• Create a study group. Whether or not you need help in class, study groups let you learn from your classmates. Meeting just once a week will diversify your routine and make learning into a group activity. Plus, you’ll get your homework out of the way when you’re on campus, leaving your evenings free to pursue other hobbies or spend time with your family.
  • Play a sportYou might not have been recruited to join a varsity team, but you can join intramural teams regardless of your skill level. You’ll get in a work out while you bond with teammates during scrimmages and matches.
  • Eat on campus. Consider investing in a small meal plan or loading some dining dollars onto your account. The dining hall is buzzing with students and professors. Aside from killing time, eating in the dining hall can help you socialize with other students and find out what’s new on campus.
  • Contribute to class discussions. The more you raise your hand in class, the more approachable you seem to others and the more you’ll impress your professor. Consider attending office hours if you’re struggling in class or need help with an assignment.
  • Get to class early. Not only will your professor be thankful that you’re on time, but classmates always wind up talking about the assignments while they wait for class to start. Spark conversation with your neighbors; they could become your study buddies or friends.

How do I balance old friendships with new ones?

Some students who live at home feel like they lead double lives. They spend half of their time on campus and the other half in the hearts of their hometowns. If you are a college student who lives with family, you probably have many kinds of relationships to maintain: high school friends that moved away for college, high school friends who stuck around town, and new college friends.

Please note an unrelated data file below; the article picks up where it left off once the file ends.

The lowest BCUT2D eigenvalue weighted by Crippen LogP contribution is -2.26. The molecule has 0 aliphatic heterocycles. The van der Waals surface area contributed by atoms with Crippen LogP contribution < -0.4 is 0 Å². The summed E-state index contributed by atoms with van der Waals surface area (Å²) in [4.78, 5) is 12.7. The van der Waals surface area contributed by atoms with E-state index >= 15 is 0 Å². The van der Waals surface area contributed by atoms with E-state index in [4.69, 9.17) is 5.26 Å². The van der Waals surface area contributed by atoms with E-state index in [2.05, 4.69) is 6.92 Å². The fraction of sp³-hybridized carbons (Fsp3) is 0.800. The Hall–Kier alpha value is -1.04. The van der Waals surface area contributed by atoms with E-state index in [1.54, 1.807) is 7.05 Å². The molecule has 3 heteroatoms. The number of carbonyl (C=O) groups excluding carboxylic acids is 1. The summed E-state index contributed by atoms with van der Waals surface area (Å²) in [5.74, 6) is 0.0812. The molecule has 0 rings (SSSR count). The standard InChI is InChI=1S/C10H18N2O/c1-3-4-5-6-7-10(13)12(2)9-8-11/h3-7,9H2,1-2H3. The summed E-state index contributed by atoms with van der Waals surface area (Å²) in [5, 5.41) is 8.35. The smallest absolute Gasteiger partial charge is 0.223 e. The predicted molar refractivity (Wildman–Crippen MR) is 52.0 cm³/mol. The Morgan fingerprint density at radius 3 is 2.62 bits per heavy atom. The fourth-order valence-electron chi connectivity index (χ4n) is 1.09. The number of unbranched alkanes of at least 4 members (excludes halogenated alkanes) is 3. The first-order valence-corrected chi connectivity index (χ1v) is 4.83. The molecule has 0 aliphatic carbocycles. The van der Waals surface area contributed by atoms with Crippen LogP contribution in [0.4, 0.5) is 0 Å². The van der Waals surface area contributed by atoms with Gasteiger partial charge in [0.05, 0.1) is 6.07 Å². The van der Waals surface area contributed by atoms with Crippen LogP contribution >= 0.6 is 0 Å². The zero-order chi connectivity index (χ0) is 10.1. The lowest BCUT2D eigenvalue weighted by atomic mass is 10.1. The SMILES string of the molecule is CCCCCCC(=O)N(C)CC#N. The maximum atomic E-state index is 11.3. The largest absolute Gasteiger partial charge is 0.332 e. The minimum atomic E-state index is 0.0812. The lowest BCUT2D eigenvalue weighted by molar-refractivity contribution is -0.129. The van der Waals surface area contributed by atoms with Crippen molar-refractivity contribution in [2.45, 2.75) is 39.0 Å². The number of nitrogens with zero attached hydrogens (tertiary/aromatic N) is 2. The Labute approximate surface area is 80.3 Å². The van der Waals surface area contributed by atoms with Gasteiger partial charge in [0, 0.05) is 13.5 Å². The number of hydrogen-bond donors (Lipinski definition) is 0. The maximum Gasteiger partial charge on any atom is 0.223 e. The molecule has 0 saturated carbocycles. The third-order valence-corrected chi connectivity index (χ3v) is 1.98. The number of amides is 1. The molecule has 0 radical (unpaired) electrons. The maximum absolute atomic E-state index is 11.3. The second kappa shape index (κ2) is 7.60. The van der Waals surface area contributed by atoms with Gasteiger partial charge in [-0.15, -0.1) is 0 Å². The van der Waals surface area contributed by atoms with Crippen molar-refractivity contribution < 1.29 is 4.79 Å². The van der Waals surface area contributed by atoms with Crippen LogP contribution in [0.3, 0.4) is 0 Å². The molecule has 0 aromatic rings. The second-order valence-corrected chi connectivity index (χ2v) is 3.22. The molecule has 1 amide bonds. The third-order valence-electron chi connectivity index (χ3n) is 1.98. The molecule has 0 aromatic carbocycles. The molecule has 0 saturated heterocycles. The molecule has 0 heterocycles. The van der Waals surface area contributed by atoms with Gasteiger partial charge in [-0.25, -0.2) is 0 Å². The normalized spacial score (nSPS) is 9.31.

Your priority is your education, and the friends who understand and support that—no matter how you met them or how long you’ve known them—will stick around. Spend time on campus having meals and participating in group activities with your new friends. Set aside time on weekends or during the evening for high school friends who are still in town. Make time for your other high school friends when they’re home over breaks. You’ll find that there’s plenty of time for everyone.

How do I maintain healthy relationships with my family while living at home?

Even though you’ve always lived at home with family, college adds a new stressor into the mix. When you’re tired or overwhelmed with classes and work-study jobs, your relationships at home can become strained. Luckily, there are many healthy ways to cope with pressure and maintain healthy relationships while you pursue a college education.

  • See a counselor on campus. If you are struggling with family issues, stress, or relationships, you might benefit from a session with a professional. Campus health centers offer free or affordable mental health consultations. These sessions are always confidential. For more information on mental health in college and accessing your college’s resources, click here.
  • Keep traditions. If you and your family have pizza night every Friday or follow any other traditions, stick to them. Your family will appreciate that you want to keep them included in your life, and it might help you solidify a routine.
  • Appreciate the sacrifices your family makes. While college may be stressful for you, your studies could be putting a financial burden on your family too. If you live at home, show your family that you’re grateful. You can do this in small ways. Surprise your family by making dinner once midterms pass or offer to babysit your siblings on the weekends.
  • Always look for time to yourself. Everyone needs alone time to recharge, reflect, and rest. If you’re having trouble finding alone time when your siblings keep running into your room, call a family meeting. Emphasize that while you’re happy to be around family, you do need to focus on and prioritize your studies each day.

Page last updated: 10/2017